It would be bad enough for Washington to become an accomplice to murder in order to advance genuine security interests. Sometimes tough decisions must be made: could America have remained aloof in the history‐altering war between Nazi Germany and Soviet Union? However, nothing required the US to make such a pact with the devil in Yemen. MbS should have born the entire cost of his war — without additional American weapons, munitions, and other support.
Why did that not happen with the new president, who had previously criticized the Saudi royals for relying on Washington? Ask Peter Navarro..
When US arms sales to Riyadh appeared in doubt, he swung into action. Reported the Times, Navarro “made it his mission to reverse the senator. Mr. Navarro, after consulting with American arms makers, wrote a memo to Jared Kushner and other top White House officials calling for an intervention, possibly by Mr. Trump himself. He titled it ‘Trump Mideast arms sales deal in extreme jeopardy, job losses imminent.’ Within weeks, the Saudis were once again free to buy America weapons.”
No doubt, the president was susceptible to such a pitch. When MbS visited the US in March 2018, there was an excruciating scene in the Oval Office as Trump, in theory the most powerful man on earth, waved a bit of cardboard filled with numbers labeled sales revenue and jobs as the crown prince sat nearby, his face reflecting a mix of satisfaction and contempt. All that money in the hands of defense manufacturers would put Americans back to work, the president promised.
Alas, he was fooling himself. The administration double‐counted sales and assumed purchases never made. Moreover, Riyadh has proved remarkably bad about settling its bills, rather like businessman Donald Trump. The Saudis were notoriously slow in paying for the jet fuel Washington was pouring into aircraft bound for Yemen’s killing grounds. It turns out that the economic benefits for America of equipping the killers in Riyadh were small.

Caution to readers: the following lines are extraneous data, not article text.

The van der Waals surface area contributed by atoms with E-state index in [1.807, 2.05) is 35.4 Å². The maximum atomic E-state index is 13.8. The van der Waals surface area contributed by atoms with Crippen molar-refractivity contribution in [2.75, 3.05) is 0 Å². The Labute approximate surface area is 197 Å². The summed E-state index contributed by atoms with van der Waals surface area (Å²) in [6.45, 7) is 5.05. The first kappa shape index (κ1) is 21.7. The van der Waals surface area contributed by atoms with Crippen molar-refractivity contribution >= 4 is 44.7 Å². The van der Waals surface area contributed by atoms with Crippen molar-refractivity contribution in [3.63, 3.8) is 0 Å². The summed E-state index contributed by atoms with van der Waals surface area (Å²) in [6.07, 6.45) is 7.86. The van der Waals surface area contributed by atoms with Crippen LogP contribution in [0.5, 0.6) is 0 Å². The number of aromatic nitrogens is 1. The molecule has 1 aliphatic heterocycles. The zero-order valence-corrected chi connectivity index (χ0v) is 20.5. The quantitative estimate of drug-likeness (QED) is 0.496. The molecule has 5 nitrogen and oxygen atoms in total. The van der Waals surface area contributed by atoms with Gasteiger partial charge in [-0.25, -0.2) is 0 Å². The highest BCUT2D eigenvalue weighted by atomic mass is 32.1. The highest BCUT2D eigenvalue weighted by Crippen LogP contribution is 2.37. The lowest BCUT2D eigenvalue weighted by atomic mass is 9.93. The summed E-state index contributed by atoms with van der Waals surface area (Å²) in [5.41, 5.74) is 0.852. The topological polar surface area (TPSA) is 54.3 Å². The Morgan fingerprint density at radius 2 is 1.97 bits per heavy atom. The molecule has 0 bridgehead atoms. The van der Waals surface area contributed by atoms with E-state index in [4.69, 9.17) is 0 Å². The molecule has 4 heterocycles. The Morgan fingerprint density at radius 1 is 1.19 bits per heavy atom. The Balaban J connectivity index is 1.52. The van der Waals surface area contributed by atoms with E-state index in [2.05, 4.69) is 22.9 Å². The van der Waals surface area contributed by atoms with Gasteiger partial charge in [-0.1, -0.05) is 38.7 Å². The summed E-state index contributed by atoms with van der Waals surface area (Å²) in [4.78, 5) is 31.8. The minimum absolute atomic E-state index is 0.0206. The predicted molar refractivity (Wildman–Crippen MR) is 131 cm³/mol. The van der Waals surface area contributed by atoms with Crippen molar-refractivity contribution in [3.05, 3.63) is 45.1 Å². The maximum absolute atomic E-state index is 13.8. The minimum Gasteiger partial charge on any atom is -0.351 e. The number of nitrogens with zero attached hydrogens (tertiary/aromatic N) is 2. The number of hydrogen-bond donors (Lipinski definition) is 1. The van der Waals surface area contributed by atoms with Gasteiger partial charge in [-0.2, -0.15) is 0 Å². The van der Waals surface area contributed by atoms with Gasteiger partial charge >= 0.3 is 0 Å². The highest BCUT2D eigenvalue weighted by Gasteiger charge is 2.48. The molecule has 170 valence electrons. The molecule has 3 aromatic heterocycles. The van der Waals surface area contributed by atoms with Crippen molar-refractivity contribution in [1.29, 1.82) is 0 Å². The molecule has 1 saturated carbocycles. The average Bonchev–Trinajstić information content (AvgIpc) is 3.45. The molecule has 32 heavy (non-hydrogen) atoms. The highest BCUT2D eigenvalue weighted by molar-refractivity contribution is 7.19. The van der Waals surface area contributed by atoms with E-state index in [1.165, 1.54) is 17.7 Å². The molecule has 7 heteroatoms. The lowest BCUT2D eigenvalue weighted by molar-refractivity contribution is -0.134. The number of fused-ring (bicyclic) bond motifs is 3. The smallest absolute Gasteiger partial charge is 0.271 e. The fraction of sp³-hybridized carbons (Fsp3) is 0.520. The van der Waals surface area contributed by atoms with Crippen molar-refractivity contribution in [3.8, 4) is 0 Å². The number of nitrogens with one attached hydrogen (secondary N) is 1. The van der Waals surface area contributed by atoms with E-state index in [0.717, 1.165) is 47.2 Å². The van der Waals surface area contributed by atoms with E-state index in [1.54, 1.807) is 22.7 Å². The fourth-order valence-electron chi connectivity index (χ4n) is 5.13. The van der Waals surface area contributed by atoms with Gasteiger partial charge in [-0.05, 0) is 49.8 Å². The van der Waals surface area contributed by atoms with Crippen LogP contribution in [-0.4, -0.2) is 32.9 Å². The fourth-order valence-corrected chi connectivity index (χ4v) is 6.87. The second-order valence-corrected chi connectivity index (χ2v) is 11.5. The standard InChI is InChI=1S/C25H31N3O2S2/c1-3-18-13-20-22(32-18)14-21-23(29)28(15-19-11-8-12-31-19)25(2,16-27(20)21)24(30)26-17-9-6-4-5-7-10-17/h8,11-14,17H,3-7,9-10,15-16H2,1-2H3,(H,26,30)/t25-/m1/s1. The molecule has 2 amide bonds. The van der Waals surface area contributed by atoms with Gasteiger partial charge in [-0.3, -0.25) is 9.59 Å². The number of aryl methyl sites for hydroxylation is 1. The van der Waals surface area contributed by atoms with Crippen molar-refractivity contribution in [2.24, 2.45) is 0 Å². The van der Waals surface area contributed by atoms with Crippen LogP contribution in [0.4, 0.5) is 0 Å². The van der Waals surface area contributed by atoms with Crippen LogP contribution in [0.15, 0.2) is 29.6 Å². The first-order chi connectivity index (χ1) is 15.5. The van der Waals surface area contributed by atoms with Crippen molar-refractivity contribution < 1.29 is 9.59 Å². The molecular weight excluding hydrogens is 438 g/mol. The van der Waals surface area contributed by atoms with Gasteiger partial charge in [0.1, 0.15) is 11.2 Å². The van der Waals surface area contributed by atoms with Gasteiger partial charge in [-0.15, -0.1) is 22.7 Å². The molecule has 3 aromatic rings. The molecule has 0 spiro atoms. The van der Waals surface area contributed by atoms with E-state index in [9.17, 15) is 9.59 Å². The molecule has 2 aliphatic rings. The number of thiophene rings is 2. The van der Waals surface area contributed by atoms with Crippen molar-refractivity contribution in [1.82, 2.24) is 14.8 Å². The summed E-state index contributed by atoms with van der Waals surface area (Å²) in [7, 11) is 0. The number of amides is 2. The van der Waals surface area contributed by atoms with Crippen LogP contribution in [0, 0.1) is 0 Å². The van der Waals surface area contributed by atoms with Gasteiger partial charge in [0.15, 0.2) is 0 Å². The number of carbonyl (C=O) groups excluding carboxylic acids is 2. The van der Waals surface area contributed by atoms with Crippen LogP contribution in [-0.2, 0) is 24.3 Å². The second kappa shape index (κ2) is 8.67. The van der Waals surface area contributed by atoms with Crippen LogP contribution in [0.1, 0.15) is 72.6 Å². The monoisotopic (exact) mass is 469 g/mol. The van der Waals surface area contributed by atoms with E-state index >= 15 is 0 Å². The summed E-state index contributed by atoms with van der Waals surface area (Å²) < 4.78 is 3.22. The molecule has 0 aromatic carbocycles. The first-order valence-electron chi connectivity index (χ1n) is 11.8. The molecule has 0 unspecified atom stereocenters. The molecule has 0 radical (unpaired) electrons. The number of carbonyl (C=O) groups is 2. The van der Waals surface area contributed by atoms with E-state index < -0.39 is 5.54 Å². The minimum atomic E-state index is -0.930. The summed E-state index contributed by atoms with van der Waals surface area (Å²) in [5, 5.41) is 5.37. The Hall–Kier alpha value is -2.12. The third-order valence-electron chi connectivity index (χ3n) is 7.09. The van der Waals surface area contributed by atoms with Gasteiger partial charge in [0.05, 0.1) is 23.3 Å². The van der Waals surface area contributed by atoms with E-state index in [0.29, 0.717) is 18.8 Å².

However, this was a bad argument even if the figures were true. Jobs are important. But jobs are not most important. In this case, empowering an evil regime determined to inflict murder and mayhem on helpless people is worse, much worse. Indeed, the administration insists that a greater national and even global interest requires sacrificing a multitude of jobs as a result of sanctions on Cuba, Venezuela, Iran, North Korea, Syria, and Russia. The moral imperative surely is no less in Yemen, the victim of blatant aggression, a conflict notable for manifold war crimes, an invasion with no legitimate objective.
Let there be no doubt. Navarro’s advice was deadly. Not to Americans. But to a far more vulnerable people half the world away. Observed the Times: “Trump’s embrace of arms sales has helped prolong a conflict that has killed more than 100,000 people in the Arab world’s poorest nation, further destabilizing an already volatile region.”
Ironically, the administration may find that it has sold thousands of foreign lives for less than he expected. The collapse of oil prices has had several beneficial impacts, most notably shrinking monarchy’s revenues, wrecking MbS’s grand investment plans, forcing reliance on the Saudi sovereign wealth fund, and making the Yemeni war an even poorer investment. Soon there might not be a lot of money left over for more bombs.
In fact, the regime’s desperation is showing: Riyadh recently promulgated a unilateral ceasefire and begged the Houthis to negotiate. They responded by insisting on major Saudi concessions, such as abundant aid to rebuild. Eventually MbS might have no choice but to simply withdraw Saudi forces, leaving Yemenis to work out their own tragic fate. If so, America’s military‐industrial complex would share the fate of the rest of the country, no longer able to increase profits by the number of foreigners killed with its wares.
The president’s decision to let Saudi Arabia drive America’s Mideast policy has had disastrous effects. The administration sent US personnel to the kingdom, allowing the royals to treat American soldiers as mercenaries, hired to guard the monarchy just as the royals buy people to perform every other tough or dirty job. Worse, the president, following Navarro’s advice, put greater value on a few jobs in America than tens of thousands of lives in Yemen. This moral travesty will be one of the administration’s worst legacies.